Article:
At the same time, a management plan requires an approximation of annual renewable resources (i.e., the relationship between aquifer inputs and outputs) under different climatic contexts (dry, normal, and wet scenarios). This range or average of flow values, associated with statistic deviation, can be obtained from an aquifer’s water balance through use of methodologies defined previously, thus presenting an accurate identification and quantification of the aquifer’s inputs and outputs (FCIHS, 2009).
The general stages or studies that are commonly included in a groundwater management plan are as follows:
1. Locate and identify water wells or catchments and collect level and groundwater data. Collect and analyze previous drillers’ logs and preexisting measurements of water levels and water quality analyses that are available for each well. Translate and introduce this information into a Geographical Information System (GIS), with an associated database that is able to produce graphics and basic mathematical (analytical) operations for analysis in next stages, and for establishing the first monitoring program.
2. Prepare piezometries and graphs showing the temporal evolution of groundwater levels, their related hydrochemical main parameter concentrations, and historical rates of aquifer extraction.
3. Determine the amount of groundwater that is extracted by each well and other aquifer water outputs (e.g., evapotranspiration, exports to other groundwater bodies, or overflow of freshwater to the sea).
4. Make a robust conceptual model of the aquifer and its related hydrogeological balance. The difference between the inputs and outputs (in volume units) from the balance determines a first value for aquifer water storage variation for a specified period (initially, at least 1 year).
5. Establish a general estimate of groundwater reserves managed by the plan and fix the annual renewable resource with the water inputs and according with their respective storage variation.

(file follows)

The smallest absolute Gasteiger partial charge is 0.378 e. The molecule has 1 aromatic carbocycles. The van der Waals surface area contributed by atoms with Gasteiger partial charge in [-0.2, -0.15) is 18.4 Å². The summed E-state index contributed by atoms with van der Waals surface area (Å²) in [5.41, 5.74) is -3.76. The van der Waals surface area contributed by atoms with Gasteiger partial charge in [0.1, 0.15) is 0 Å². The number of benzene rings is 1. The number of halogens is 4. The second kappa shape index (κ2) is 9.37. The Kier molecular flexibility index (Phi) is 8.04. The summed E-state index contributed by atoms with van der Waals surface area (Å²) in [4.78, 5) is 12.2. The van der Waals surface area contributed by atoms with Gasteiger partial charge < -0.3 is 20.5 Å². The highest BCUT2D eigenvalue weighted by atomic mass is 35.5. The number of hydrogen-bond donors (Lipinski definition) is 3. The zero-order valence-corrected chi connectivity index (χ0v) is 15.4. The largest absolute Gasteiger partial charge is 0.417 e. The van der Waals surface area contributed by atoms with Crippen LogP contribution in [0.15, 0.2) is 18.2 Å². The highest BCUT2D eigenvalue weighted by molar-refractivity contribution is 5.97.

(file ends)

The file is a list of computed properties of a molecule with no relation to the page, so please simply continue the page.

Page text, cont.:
The annual average aquifer storage variation can be fixed comparing the volume of groundwater between the beginning and the end of a representative number of hydrological years. These annual volumes can be approximate, for instance, in obtaining the resulting volume for crossing the piezometry at the beginning and the end of each year (Figure 10), taking account the porosity of the aquifer.
The accuracy of the value depends fundamentally on the quality of the geological information available. The reserve volume obtained should be considered an aquifer reference, but it is not enough information for drawing up a good management plan. When extensive time series data are utilized of groundwater balance that have included different climatic contexts, one is then able to define for dry, wet, or normal groundwater recharge climatic contexts the different relationships between water inputs and outputs, and to define the proper abstraction rates for each management situation. The annual renewable groundwater resource (ARGR) is the average of the annual aquifer natural water inputs for a representative climatic inter-annual series.
6. Redefine the original pumping rates in the aquifer, taking into account the value of ARGR and the relation between the variation of levels and the quality of groundwater. Quality aspects are especially important in aquifers affected by intensive exploitation (e.g., Sonora State, Mexico [Morris et al., 2003]), in coastal areas (e.g., many aquifers along the Mediterranean coasts [UNEP, 2015]), or in an urban context (e.g., Jakarta or Bangkok [Morris et al., 2003], or Barcelona’s metropolitan area [Iribar & Custodio,1993]).
7. Determine if the extraction of groundwater can cause subsidence or the collapse of the terrain. If so, prepare a specific surveillance program.
8. Develop (if necessary) a plan to control excessive groundwater extractions. This plan may include several options such as economic incentives, taxes according to the pumped flow, restrictions only in negative climatic contexts, and substitution of groundwater from desalted or regenerated water. Ideally, the reduction of abstraction could be voluntary and assumed by community groundwater users, but should also be established and implemented by a regional water agency. Usually, the more common ways are to (a) control the quantity of the water abstracted, (b) modify the timing of abstractions, (c) relocate the abstraction boreholes, and, more recently, (d) define and develop systems to increase recharges of the aquifers.
9. During adverse climate periods, such as prolonged droughts, a management plan must consider more restrictive additional measures, normally of an exceptional and nonpermanent character.